Neonatal herpes (herpes in a baby)

4 min read

Neonatal herpes is a herpes infection in a newborn baby. It's caused by the herpes simplex virus, a highly contagious virus that can cause cold sores and genital ulcers in adults.

Herpes can be very serious for a young baby, whose immune system won't have fully developed to fight off the virus.

Thankfully, neonatal herpes is rare in the UK and can be

prevented by following some simple advice

How does a newborn baby catch herpes?

During pregnancy and labour

A newborn baby is at risk of catching herpes if the mother had

genital herpes
for the first time within the last six weeks of her pregnancy.

There's a risk the mother will have passed the infection on to her baby if she had a vaginal delivery.

This risk is much lower if the mother has had genital herpes before.

Learn more about the risks of genital herpes and pregnancy.

After birth

The herpes simplex virus can also be passed on to a newborn baby if:

  • a person has a
    cold sore
    and kisses the baby
  • the mother breastfeeds her baby with herpes sores on her breast – these can develop after touching her cold sore and then her breast

Cold sores are at their most contagious when they burst (rupture). They remain contagious until completely healed.

What are the warning signs in babies?

Because newborn babies have underdeveloped immune systems, they can quickly become seriously ill after catching the virus.

A newborn baby infected with herpes may:

  • become lacking in energy (listless) and sleepy
  • stop feeding
  • be floppy
  • have a high temperature (fever) – find out how to take your baby's temperature
  • have a high-pitched cry
  • have breathing difficulties or start grunting
  • breath rapidly
  • have a blue tongue and skin
  • have a rash

The baby's health can deteriorate quickly if the virus spreads to their brain or other parts of their body.

What should you do if you think your baby has it?

Contact your doctor or midwife as soon as possible if your baby has any of the above symptoms and you're worried. You may be advised to take your baby to your nearest accident and emergency department.

Neonatal herpes is usually treated with antiviral drugs given directly into the baby's vein (intravenously). This treatment may be needed for several weeks. Any related complications, such as fits (seizures), will also need to be treated.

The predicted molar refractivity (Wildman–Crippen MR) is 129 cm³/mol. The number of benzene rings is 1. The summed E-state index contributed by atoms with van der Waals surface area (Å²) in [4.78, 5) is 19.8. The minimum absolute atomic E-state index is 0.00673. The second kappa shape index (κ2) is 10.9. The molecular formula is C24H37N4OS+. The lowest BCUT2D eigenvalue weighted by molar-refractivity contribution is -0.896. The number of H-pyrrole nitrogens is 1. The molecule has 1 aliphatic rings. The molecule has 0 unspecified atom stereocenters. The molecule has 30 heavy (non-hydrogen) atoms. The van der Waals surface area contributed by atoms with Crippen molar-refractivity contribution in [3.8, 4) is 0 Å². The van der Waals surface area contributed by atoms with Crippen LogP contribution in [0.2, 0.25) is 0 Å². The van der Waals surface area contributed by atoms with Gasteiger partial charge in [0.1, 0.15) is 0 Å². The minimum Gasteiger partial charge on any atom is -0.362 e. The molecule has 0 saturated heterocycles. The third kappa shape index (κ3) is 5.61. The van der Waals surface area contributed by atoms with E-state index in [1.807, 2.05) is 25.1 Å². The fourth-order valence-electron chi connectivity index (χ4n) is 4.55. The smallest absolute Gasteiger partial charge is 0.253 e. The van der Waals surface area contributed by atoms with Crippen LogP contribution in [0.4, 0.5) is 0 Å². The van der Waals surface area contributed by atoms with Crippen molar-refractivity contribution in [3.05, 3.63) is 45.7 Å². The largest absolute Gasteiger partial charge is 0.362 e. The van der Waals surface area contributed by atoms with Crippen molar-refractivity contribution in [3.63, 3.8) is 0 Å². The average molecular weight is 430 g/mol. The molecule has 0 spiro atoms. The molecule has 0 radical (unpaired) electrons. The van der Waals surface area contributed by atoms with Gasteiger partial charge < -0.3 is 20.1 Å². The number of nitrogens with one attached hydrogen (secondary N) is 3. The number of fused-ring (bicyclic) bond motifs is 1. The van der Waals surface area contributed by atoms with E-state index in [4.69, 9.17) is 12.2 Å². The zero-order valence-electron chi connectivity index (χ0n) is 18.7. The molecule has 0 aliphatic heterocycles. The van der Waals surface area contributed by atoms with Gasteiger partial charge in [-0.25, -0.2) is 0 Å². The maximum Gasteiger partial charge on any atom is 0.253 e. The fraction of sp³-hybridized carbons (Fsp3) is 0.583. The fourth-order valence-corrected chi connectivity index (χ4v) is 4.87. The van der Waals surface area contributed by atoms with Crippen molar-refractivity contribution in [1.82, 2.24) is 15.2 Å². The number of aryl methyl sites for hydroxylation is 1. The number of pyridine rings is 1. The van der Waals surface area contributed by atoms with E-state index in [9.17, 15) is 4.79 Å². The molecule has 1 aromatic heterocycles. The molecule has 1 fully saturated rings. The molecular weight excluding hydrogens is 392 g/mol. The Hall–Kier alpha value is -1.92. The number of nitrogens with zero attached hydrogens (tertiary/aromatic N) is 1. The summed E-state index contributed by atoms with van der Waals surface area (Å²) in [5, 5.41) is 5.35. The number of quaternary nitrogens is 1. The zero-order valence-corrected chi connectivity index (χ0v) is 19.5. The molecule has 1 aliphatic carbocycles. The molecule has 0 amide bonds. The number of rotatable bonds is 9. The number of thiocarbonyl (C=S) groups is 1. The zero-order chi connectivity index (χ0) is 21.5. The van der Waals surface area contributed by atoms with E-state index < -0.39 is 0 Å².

The baby can be breastfed while receiving treatment, unless the mother has herpes sores around her nipples. If the mother is taking antiviral treatment too, this can be excreted in her breast milk but is not thought to cause any harm to the baby.

How serious is herpes for a baby?

Sometimes neonatal herpes will only affect the baby's eyes, mouth or skin. In these cases, most babies will make a complete recovery with antiviral treatment.

However, the condition is much more serious if it has spread to the baby's organs. Nearly a third of infants with this type of neonatal herpes will die, even after they've been treated.

If widespread herpes is not treated immediately, there's a high chance the baby will die.

How can neonatal herpes be prevented?

If you're pregnant and have a history of genital herpes, tell your doctor or midwife. You may need to take medication during the last month of pregnancy to prevent an outbreak of vaginal sores during labour.

Delivery by caesarean section is recommended if the genital herpes has occurred for the first time in the last six weeks of your pregnancy.

If you develop a cold sore or think you're coming down with a herpes infection, take these precautions:

  • don't kiss any babies
  • wash your hands before contact with a baby
  • wash your hands before breastfeeding and cover up any cold sores to avoid accidentally touching your mouth and then breast – this is enough to transfer the virus

Support and advice if you've been affected

You may find these resources helpful:

Important: Our website provides useful information but is not a substitute for medical advice. You should always seek the advice of your doctor when making decisions about your health.